Patent Owner contended that no terms in the proposed substitute claims required construction; however, the Board disagreed, indicating that the term “data” needed interpretation. In particular, Petitioner argued that the term data recited in the original claims was required to be encrypted before it was sent, and that in contrast, the substitute claims eliminating this feature. Patent Owner disagreed, citing the specification to support the position that “data” could be interpreted as being unencrypted and that the claims were “broad enough to encompass any order.” Reviewing the specification and claim language, the Board agreed with Patent Owner and construed “data” to mean “encrypted or unencrypted data.” Thus, in the substitute claims, “original data” has the plain meaning of being unencrypted while the term “encrypted data” is encrypted.

The Board next addressed the scope of the substitute claims. “Proposed substitute claims in an inter partes review ‘may not enlarge the scope of the claims of the patent.’” Petitioner first argued that the substitute claims were broader than the challenged claims based upon its contention that the substitute claims did not require the encryption of data. The Board rejected this argument as discussed above. Petitioner also argued that the dependency of one of the substitute claims was changed relative to the challenged claim it was proposed to replace. However, as Patent Owner pointed out, the dependency of the challenged claim in question included a printing error that was corrected by way of a certificate of correction. Thus, the Board was not persuaded by Petitioner’s arguments and found that the substitute claims do not enlarge the scope.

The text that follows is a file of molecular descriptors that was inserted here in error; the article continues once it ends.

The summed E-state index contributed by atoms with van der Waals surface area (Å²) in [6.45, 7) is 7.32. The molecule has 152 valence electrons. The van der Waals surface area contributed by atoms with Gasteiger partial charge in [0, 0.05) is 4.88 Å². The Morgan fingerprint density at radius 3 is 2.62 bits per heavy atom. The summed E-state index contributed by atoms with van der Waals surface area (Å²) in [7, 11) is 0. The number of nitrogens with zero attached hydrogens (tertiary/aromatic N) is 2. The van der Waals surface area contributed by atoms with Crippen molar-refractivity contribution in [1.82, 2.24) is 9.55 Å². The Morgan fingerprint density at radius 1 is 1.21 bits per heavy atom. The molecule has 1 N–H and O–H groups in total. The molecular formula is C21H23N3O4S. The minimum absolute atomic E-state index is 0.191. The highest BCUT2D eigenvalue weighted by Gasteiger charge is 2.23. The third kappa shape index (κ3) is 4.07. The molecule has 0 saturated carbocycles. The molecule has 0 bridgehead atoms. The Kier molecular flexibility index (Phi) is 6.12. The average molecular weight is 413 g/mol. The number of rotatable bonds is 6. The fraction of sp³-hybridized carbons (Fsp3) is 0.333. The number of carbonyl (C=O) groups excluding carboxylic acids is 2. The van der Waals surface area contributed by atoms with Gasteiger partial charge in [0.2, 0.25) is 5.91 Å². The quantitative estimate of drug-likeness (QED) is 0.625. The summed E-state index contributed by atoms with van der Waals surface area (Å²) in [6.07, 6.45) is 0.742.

A patent owner must also set forth “[t]he support in the original disclosure of the patent for each claim that is added or amended” and “[t]he support in an earlier-filed disclosure for each claim for which benefit of the filing date of the earlier filed disclosure is sought.” The Board concluded that Patent Owner made a sufficient showing.